Ten Notable People You Didn't Know Were Deaf
10 Notable People You Didn’t Know Were Deaf
Here is our list of ten notable people that are deaf or hard-of-hearing. Most of them have contributed and impacted deaf culture forever.
American Inventor, Thomas Edison, developed hearing problems at an early age. The cause of his deafness has been attributed to a bout of scarlet fever during childhood and recurring untreated middle-ear infections. Around the middle of his career, Edison attributed the hearing loss to being struck on the ears by a train conductor when his chemical laboratory in a boxcar caught fire and he was thrown off the train. In his later years, he modified the story to say the injury occurred when the conductor, in helping him onto a moving train, lifted him by the ears. His inventions included the first electric light, carbon telephone transmitter, fluoroscopy, motion pictures and telegraph improvements.
Norwegian-Canadian descent, Casar is an influencer and entertainer. Casar is Former Miss Canada, Miss Global Peace, Deaf International Entrepreneur and a Gender Equality Activist. She has a Masters Degree in Genetics and is a United Nations Youth Champion. Casar was the First Deaf Speaker at the International Woman’s Day 2016-17 where she was on a panel with actress Anne Hathaway, the Primer Minister of Iceland, and Ravi Karkara, Phumzile Mlambo and Lakshmi Puri of the United Nations. She is working towards bridging the gap between the Deaf and Hearing and changing the world of work for women with disabilities.
Ferdinand Berthier was a deaf educator, intellectual and political organiser in nineteenth-century France, and is one of the earliest champions of deaf identity and culture. Berthier first attended the famous school for the Deaf in Paris as a young student in 1811, when the school was under the directorship of Abbé Roch-Ambroise Sicard. He came from the rural south-east of France to learn basic vocational skills and literacy to prepare him for work as a tradesman. He was influenced by his teacher Roch-Ambroise Auguste Bébian, a hearing man who had learned French Sign Language and published the first systematic study and defense of the language. Berthier was also struck by two important deaf students of the school who later became teachers: Jean Massieu and Laurent Clerc. By the age of 27 Berthier had become one of the more senior professors at the school.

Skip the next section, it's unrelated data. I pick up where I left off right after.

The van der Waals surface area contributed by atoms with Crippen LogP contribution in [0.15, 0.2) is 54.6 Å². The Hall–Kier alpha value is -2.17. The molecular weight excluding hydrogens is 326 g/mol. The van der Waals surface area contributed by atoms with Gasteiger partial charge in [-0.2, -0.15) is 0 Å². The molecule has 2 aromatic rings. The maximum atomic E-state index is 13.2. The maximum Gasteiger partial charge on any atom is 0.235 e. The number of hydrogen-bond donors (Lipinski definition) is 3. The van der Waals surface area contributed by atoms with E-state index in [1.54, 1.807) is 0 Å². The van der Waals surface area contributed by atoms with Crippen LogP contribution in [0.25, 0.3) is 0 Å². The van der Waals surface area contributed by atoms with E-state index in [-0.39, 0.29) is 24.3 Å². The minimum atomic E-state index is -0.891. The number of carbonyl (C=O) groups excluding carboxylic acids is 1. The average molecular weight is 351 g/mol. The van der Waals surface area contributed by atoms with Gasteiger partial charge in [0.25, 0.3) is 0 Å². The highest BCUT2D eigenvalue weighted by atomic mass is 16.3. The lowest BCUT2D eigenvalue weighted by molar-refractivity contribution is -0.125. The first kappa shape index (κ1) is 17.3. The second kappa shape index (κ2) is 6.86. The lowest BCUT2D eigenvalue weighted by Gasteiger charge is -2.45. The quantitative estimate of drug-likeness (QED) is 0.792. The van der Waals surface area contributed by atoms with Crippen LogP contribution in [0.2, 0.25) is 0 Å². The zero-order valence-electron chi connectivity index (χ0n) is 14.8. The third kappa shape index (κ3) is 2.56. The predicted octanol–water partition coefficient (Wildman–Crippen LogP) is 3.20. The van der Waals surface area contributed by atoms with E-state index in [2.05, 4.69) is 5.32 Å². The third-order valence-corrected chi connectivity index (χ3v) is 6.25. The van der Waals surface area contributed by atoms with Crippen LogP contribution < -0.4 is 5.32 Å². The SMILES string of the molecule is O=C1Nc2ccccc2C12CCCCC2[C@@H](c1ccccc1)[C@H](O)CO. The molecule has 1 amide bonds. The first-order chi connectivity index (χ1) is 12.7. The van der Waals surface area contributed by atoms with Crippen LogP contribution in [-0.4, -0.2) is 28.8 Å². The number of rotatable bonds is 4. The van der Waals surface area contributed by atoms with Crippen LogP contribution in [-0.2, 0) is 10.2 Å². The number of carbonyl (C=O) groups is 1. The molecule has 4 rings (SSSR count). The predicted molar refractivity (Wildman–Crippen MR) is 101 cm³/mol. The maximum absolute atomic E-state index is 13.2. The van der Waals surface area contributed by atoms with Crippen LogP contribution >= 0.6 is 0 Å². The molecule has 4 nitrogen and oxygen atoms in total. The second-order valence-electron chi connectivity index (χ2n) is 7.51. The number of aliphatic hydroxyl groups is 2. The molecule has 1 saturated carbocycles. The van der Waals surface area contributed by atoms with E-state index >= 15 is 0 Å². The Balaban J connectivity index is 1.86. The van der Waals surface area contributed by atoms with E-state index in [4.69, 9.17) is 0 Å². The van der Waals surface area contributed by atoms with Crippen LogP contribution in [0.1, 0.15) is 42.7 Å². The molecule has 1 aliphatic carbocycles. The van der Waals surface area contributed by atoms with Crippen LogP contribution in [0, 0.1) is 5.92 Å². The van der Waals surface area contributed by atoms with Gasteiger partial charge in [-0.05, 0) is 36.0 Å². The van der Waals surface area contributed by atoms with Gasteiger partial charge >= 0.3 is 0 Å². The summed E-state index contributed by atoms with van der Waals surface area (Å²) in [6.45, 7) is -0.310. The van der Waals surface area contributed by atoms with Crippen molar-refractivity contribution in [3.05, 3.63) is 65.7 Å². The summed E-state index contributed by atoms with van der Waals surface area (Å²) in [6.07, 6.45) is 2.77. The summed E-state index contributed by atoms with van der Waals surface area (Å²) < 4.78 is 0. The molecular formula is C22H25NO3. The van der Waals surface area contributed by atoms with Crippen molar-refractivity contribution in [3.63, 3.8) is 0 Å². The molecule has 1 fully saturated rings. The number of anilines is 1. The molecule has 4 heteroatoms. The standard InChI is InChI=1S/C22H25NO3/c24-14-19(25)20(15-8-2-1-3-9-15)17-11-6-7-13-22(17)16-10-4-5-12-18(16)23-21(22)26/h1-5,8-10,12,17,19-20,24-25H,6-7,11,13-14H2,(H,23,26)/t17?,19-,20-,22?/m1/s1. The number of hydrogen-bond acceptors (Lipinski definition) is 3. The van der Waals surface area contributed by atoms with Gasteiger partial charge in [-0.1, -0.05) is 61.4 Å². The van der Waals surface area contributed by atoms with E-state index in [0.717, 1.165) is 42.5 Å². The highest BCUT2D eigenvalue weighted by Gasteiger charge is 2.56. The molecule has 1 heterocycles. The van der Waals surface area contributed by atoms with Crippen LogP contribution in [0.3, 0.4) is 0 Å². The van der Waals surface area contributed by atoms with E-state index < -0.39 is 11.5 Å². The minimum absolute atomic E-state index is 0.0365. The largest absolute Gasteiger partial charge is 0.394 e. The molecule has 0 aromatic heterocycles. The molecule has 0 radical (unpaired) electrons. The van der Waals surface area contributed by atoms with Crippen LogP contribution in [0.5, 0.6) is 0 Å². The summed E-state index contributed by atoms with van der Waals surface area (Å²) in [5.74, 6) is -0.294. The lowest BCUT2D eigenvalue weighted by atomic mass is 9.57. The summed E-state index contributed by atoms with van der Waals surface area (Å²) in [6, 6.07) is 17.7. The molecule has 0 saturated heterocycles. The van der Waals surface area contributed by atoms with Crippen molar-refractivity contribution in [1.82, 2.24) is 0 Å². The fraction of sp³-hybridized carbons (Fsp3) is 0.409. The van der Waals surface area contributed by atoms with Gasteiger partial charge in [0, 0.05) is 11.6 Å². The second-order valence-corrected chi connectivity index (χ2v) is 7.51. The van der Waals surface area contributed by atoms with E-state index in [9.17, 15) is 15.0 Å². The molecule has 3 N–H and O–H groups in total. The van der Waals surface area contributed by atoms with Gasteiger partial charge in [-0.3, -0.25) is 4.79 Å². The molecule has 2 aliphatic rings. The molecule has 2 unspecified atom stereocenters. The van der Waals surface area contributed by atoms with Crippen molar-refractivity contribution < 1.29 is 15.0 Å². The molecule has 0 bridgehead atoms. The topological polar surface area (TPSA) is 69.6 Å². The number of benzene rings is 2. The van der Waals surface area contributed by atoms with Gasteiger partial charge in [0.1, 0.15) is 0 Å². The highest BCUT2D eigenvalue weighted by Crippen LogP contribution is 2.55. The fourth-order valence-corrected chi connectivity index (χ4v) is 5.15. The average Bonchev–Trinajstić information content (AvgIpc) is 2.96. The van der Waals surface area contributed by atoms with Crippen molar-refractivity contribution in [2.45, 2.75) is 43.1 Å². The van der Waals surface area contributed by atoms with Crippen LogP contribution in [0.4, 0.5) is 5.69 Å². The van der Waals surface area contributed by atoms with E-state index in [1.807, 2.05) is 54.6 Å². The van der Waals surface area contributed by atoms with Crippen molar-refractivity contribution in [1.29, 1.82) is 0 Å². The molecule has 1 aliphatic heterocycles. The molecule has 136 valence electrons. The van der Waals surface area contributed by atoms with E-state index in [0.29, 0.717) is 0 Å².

Educator, lecturer, writer, actress. Helen Keller was born with the ability to see and hear. At 19 months old, she contracted an illness described by doctors as “an acute congestion of the stomach and the brain”, which might have been scarlet fever or meningitis. The illness left her both deaf and blind. At that time, she was able to communicate somewhat with Martha Washington, the six-year-old daughter of the family cook, who understood her signs; by the age of seven, Keller had more than 60 home signs to communicate with her family. One of her earliest pieces of writing, at age 11, was The Frost King (1891). At age 22, Keller published her autobiography, The Story of My Life (1903). Keller wrote The World I Live In in 1908
South African-born British poet David Wright was born hearing in Johannesburg, South Africa 23 February 1920. When he was 7 years old he contracted scarlet fever and was deafened as a result of the disease. He immigrated to England at the age of 14, where he was enrolled in the Northampton School for the Deaf. He studied at Oriel College, Oxford, and graduated in 1942. Wright was not reticent about his deafness, and his autobiography, Deafness: A Personal Account (1969), is often used to give hearing people an insight into an experience they might not easily imagine.
Slovenian professional basketball player, Miha Zupan, is one of the most successful deaf athletes in the world. Miha plays professional basketball since 2000. He’s the first deaf player ever to play in either World Cup (2010, 2014), Eurobasket (2015) or Euroleague.
Bill Clinton is an American politician who served as the 42nd President of the United States from 1993 to 2001. In October 1997, he announced he was getting hearing aids, due to high frequency hearing loss attributed to the exposure to loud rock music and noise from hunting rifles and political rallies.
Oliver Heaviside, a British engineer, was a self-taught English electrical engineer, mathematician, and physicist who adapted complex numbers to the study of electrical circuits, invented mathematical techniques for the solution of differential equations (equivalent to Laplace transforms), reformulated Maxwell’s field equations in terms of electric and magnetic forces and energy flux, and independently co-formulated vector analysis. Although at odds with the scientific establishment for most of his life, Heaviside changed the face of telecommunications, mathematics, and science for years to come.
Mythbuster co-host, actor, educator, industrial design & special effects designer Adam Savage is a self described atheist. He wears a hearing aid on his left ear due to a congenital condition, otosclerosis. He is also a practiced juggler as seen on Mythbusters. Savage has a lifelong interest in costume making and cosplay. He said, “I remember my mom getting me a ‘Jaws’ costume when ‘Jaws’ came out…and wearing a Batman costume. Back then, everyone dressed up as hobos.” He strives for authenticity with his costumes.
John Howard was the 25th Prime Minister of Australia, serving from 11 March 1996 to 3 December 2007. Hard-of-hearing since youth, Mr Howard wore two hearing aids throughout his professional career. Mr Howard was awarded the Presidential Medal of Freedom, America’s highest civilian award, recognising exceptional meritorious service – the honour roll includes Martin Luther King and Nelson Mandela.